"All Our Yesterdays" - ST (Season 3: 23)
  • Kirk lands in a sort of late-17th Century version of the English Restoration-style religious fanaticism.

"Time's Arrow" - ST: TNG 
  • "Maybe it's worth giving up cigars for, after all"- Mark Twain ca. 2369 (in response to Counselor Troi's explanation of how the 24th Century has eliminated poverty, despair, hopelessness, and power run amok generally).
One of the 19th Century's greatest humanists remarks on the achievement of the humanist project (at least seemingly) in the Star Trek universe. //5.5.14//


"The City on the Edge of Tomorrow" - ST (Season 1: 28)
  • The re-write of this episode famously has Kirk making the ultimate decision to allow his new love, Edith Keeler, to die, rather than his being held back from saving her (to the detriment of the entire future) by Spock.


"Storm Front" - ST: E (Season 4:1-2)
  • An alternate history in which Germany occupies the Eastern United States during the Second World War.
At times it's obnoxiously utopian, reading the racist/sexist American 1940s as magically cured by a common enemy.


2269 - StartDate 5943.7
"All Our Yesterdays" - ST (Season 3: 23)
  • Spock recognizes (and accepts) he can't go back to the ice age he's been longing for...

"All Good Things" - ST:TNG (Season 7:24)
  • "Encounter at Farpoint" - JL's arrival on the Enterprise [Throughout Pt. 1]
Picard comes across a bit crazy in these moments, which is cool.  Interesting will be to view this episode alongside "Farpoint" when the chronology gets there. //4.26.14//
- StartDate 479.88 
"All Good Things" - ST:TNG (Season 7:24)
  • Worf and Deanna days - JL in a low-cut gray shirt [Throughout Pt. 1]


"All Good Things" - ST:TNG (Season 7:24)
  • Jean Luc's present - in the Vineyard, and beyond - (25 years after JL and Geordi served together) [Throughout Pt. 1]. Troi is dead, unmarried to both Riker and Worf.

09 March 2014


We watched Smoke Signals this afternoon - must have been the first time in more than 10 years - and I was reminded what a truly great, and enjoyable movie it is.  I love the fuzziness of truth and lies in the film - Thomas tells stories and the response is almost invariably, "is that true?".

I've had a slow-boiling theory of the transience of truth (well before Colbert's 'truthiness' campaign, thank you very much), which a film like this (or my favorite on this theme, Stranger that Fiction).  I've always read poetry as a form of this borderland between fiction and reality.  I'm never as concerned with what is or isn't absolutely true as I am with what 'rings true', which, to my mind, is poetry's primary function.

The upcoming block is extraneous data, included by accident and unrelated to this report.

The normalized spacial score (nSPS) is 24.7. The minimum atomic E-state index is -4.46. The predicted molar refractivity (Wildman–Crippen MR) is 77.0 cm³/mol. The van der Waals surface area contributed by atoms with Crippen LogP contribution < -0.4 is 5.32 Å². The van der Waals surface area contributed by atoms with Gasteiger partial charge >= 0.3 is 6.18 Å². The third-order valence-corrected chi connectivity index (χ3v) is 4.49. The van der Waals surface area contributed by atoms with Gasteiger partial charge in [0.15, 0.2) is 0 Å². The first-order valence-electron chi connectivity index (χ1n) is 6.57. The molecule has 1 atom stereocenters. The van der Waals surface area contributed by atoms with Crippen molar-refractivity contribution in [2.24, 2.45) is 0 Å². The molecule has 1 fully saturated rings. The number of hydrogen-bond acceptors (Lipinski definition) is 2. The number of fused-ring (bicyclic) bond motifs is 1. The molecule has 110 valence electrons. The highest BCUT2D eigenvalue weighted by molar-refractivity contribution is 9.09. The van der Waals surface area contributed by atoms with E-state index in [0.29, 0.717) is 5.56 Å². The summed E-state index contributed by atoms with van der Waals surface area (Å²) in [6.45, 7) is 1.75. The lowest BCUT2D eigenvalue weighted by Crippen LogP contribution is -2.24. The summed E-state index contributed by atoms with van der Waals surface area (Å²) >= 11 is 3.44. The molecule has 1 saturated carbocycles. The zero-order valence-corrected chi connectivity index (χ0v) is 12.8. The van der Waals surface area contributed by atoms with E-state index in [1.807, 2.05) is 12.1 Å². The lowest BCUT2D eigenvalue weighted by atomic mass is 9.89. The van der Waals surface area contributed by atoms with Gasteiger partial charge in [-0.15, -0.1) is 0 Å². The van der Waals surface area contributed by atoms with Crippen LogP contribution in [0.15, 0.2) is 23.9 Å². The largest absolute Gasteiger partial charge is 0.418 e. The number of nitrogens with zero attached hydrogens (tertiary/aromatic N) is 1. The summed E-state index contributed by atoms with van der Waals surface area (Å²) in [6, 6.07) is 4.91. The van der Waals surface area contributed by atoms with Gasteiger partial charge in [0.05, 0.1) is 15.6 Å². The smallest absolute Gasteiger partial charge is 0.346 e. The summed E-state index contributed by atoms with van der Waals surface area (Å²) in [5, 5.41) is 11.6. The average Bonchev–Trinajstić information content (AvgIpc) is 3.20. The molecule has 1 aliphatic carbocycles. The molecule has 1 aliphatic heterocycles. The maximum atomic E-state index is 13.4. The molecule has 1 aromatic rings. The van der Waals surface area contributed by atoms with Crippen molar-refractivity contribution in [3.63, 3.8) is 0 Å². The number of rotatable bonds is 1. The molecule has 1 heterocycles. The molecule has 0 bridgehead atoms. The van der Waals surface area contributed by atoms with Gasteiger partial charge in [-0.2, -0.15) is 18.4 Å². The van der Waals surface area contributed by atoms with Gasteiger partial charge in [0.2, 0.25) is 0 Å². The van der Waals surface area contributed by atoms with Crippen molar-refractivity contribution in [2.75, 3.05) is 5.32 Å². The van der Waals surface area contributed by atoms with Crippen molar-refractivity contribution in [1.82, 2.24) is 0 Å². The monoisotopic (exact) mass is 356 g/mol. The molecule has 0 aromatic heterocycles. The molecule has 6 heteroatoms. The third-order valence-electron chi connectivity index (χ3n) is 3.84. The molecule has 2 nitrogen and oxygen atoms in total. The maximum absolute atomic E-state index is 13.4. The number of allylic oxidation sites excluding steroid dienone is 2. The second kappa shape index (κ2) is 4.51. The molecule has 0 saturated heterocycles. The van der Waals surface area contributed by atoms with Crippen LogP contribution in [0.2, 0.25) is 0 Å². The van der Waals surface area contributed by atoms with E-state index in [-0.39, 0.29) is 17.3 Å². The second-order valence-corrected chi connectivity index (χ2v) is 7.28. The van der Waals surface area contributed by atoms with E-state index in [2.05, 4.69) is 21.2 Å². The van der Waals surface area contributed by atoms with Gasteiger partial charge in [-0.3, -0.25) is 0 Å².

Sherman Alexie has a great poem about Walt Whitman, which is a great response to Whitman's earlier "Song of Myself", which has another response verse by Allen Ginsberg, "A Supermarket in California", which is a great echo of the original.

Others have written this connection up more completely and thoughtfully, so I'll just point here and remember a great film and storyteller in brief.


31 December 2013

Happy New Year - 1844

Sitting, enjoying some quiet holiday pause, I am reading my way Kierkegaard's Stages on Life's Way, and he unexpectedly had something to say about the New Year, which I thought worth sharing today.

"In case a man in all seriousness surrenders himself to love, he can say that he has lots of assurance, if only he can get any assurance company to take the risk, for a material so inflammable as woman must always make the insurer suspicious.  What has he done?  He has identified himself with her: if on New Year's Eve she goes off like a rocket, he goes with her, or if that does not occur, he has nevertheless come into pretty close affinity with danger..."
-Constantin Constantius 

Source: thedanishpioneer.com
... And now, a bit of context!  Soren Kierkegaard was a Danish philosopher with really excellent hair.  His book, Stages, is a collection of 'found writing' purportedly by a variety of different authors, put together into one volume by an intrepid (and equally fictional) book dealer.  The three works, "In Vino Veritas: The Banquet", "Observations about Marriage" and "Guilty/Not Guilty", presents perspectives from the several speakers on love and life.

I find "In Vino Veritas: The Banquet" something of a tough nut to crack.  The premise is fairly simple: several men go off into the woods and get rip-roaring drunk while opining about women.  The present speaker (good ole Constantin) seems to be of the mindset that any sort of congress with ladies is an inherent risk, offering up the novel concept of 'love insurance'.